it employs at least two areas of discipline, receiver technology and navigation scheme.  Concentrates on software simulation of GPS signal and data processing of civilian course acquisition (C/A) signal which is used by all commercial GPS receivers to obtain the user position. This helps to process IRNSS signals also to a great extent.
A GNSS Satellite broadcasts its position information along with its health status and correction parameters in the form of navigation data towards users. The navigation data is spread using Pseudo Random Noise (PRN) sequence that uniquely identifies a satellite and modulated using BPSK or QPSK. A typical GNSS receiver receives the signal sent by satellite at microwave frequencies, down converts to intermediate frequency which can be handled by digital processors. The down converted signal is then converted to digital for further processing. This process normally happens at RF front end. The digital signal is further processed by removing the carrier and code effect to get navigation data. Once Navigation data in binary form is obtained, it is processed to extract primary and secondary navigation information for finding satellite positions which are used to find user position .
Gives overview of analysis of IRNSS signals by a software receiver in Europe and  gives the mathematical model for IRNSS signal processing. Based on this knowledge in this work it is intended to decode the navigation data from subframes and extract navigation information from it to find visible satellite positions, Finally user position is found using trilateration [3,5]. The paper is organized as follows. Section I gives brief introduction to IRNSS. Section II gives literature survey. Section III explains IRNSS frame structure and the Methodology. Section IV deals with the results and discussion and section V gives the conclusion.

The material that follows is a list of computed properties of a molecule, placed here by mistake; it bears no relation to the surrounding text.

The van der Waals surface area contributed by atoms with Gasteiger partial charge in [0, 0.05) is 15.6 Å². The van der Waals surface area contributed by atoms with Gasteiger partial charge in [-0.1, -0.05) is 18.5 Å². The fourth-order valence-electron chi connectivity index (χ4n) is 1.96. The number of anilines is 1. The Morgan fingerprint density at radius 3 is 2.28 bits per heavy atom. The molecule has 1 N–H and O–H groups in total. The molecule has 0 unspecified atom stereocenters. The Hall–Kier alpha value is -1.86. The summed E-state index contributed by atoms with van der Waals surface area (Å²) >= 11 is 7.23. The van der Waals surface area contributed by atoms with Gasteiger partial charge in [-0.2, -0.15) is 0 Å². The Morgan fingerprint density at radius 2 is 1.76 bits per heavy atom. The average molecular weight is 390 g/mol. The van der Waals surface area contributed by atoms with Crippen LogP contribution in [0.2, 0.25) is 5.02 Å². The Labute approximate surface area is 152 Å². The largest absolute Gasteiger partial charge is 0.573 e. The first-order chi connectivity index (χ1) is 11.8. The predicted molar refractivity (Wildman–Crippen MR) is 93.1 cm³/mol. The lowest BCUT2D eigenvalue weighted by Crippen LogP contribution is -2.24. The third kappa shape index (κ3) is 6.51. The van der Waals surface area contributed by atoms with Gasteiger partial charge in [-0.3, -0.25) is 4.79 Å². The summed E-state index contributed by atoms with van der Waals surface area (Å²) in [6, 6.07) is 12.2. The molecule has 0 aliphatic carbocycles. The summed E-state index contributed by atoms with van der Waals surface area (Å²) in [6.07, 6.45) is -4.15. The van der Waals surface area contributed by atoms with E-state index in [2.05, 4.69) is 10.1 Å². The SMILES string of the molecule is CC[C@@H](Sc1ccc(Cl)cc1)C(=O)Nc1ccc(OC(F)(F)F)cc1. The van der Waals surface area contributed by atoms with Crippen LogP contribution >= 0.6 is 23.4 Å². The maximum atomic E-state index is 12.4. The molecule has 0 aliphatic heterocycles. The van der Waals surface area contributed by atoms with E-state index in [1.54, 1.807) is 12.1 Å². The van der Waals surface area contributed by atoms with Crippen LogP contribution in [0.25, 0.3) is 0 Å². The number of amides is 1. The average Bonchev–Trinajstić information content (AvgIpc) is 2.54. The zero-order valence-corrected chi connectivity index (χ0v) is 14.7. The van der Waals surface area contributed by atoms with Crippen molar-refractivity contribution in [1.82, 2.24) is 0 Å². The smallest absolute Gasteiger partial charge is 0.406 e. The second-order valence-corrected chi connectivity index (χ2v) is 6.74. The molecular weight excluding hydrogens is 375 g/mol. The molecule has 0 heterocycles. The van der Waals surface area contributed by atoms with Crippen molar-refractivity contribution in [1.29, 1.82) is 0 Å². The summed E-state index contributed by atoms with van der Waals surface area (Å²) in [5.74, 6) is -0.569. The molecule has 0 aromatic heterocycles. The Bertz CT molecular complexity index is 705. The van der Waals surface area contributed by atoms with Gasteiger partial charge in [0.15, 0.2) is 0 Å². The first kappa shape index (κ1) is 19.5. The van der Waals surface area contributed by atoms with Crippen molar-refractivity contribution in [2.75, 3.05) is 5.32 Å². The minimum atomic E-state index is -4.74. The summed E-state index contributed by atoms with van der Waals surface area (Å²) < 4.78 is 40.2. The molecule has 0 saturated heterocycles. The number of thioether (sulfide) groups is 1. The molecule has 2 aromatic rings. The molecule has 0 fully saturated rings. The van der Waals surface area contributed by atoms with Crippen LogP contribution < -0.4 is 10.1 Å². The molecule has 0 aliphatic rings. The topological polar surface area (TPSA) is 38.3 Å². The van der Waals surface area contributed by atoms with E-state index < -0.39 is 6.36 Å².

The data processing is performed at the GNSS receiver on the data obtained after removing code and carrier from the received signal. It involves identifying and segregating subframes and extracting the navigation parameters from it to find visible satellite positions which in turn are used for user position computation, further the computeduser position value is improved using various correction methods.
The data processing is the intermediate operation in IRNSS receiver, done on binary data obtained after tracking the satellites. Hence there is need for binary data for verifying the algorithm which is obtained by using a raw data file obtained by SAC ISRO center and a data file is created from it.
To simulate complete system that decodes navigation data from binary data obtained after tracking in actual system, the navigation data taken from SAC raw data file is first encoded and combined with sync word to make subframe and then subframes are further combined to make main frames. The data file is made by combining all main frames. Hence here the data file represents the binary data obtained in the intermediate step of during signal processing at the receiver.